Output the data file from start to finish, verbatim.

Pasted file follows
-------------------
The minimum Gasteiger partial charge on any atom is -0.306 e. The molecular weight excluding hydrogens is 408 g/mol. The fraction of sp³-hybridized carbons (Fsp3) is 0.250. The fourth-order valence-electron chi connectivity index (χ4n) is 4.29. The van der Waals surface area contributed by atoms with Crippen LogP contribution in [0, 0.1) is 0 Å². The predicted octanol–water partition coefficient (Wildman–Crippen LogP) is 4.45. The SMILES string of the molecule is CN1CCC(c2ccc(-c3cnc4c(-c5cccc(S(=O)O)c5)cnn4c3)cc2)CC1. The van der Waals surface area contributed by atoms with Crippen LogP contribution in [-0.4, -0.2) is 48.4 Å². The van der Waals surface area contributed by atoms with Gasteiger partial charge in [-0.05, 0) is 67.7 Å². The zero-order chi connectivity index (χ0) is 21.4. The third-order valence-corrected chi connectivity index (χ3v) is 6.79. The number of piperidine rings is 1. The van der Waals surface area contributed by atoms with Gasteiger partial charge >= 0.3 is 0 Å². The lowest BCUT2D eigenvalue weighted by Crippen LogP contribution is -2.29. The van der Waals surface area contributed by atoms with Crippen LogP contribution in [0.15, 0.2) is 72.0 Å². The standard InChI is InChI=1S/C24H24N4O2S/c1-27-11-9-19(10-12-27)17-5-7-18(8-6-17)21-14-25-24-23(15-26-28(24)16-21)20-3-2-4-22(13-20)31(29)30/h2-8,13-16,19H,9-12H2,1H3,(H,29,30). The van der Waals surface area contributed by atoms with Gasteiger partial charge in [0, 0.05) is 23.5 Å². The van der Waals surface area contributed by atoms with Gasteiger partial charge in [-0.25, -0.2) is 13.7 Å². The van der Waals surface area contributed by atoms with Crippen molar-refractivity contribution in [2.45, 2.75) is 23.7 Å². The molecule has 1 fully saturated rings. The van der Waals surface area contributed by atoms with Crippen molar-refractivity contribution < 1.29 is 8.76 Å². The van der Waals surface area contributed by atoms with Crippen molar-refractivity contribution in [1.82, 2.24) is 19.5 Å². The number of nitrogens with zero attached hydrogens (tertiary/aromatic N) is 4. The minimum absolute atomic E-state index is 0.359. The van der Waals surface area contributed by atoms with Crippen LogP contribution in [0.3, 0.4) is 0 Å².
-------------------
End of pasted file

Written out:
The minimum Gasteiger partial charge on any atom is -0.306 e. The molecular weight excluding hydrogens is 408 g/mol. The fraction of sp³-hybridized carbons (Fsp3) is 0.250. The fourth-order valence-electron chi connectivity index (χ4n) is 4.29. The van der Waals surface area contributed by atoms with Crippen LogP contribution in [0, 0.1) is 0 Å². The predicted octanol–water partition coefficient (Wildman–Crippen LogP) is 4.45. The SMILES string of the molecule is CN1CCC(c2ccc(-c3cnc4c(-c5cccc(S(=O)O)c5)cnn4c3)cc2)CC1. The van der Waals surface area contributed by atoms with Crippen LogP contribution in [-0.4, -0.2) is 48.4 Å². The van der Waals surface area contributed by atoms with Gasteiger partial charge in [-0.05, 0) is 67.7 Å². The zero-order chi connectivity index (χ0) is 21.4. The third-order valence-corrected chi connectivity index (χ3v) is 6.79. The number of piperidine rings is 1. The van der Waals surface area contributed by atoms with Gasteiger partial charge >= 0.3 is 0 Å². The lowest BCUT2D eigenvalue weighted by Crippen LogP contribution is -2.29. The van der Waals surface area contributed by atoms with Crippen LogP contribution in [0.15, 0.2) is 72.0 Å². The standard InChI is InChI=1S/C24H24N4O2S/c1-27-11-9-19(10-12-27)17-5-7-18(8-6-17)21-14-25-24-23(15-26-28(24)16-21)20-3-2-4-22(13-20)31(29)30/h2-8,13-16,19H,9-12H2,1H3,(H,29,30). The van der Waals surface area contributed by atoms with Gasteiger partial charge in [0, 0.05) is 23.5 Å². The van der Waals surface area contributed by atoms with Gasteiger partial charge in [-0.25, -0.2) is 13.7 Å². The van der Waals surface area contributed by atoms with Crippen molar-refractivity contribution in [2.45, 2.75) is 23.7 Å². The molecule has 1 fully saturated rings. The van der Waals surface area contributed by atoms with Crippen molar-refractivity contribution < 1.29 is 8.76 Å². The van der Waals surface area contributed by atoms with Crippen molar-refractivity contribution in [1.82, 2.24) is 19.5 Å². The number of nitrogens with zero attached hydrogens (tertiary/aromatic N) is 4. The minimum absolute atomic E-state index is 0.359. The van der Waals surface area contributed by atoms with Crippen LogP contribution in [0.3, 0.4) is 0 Å².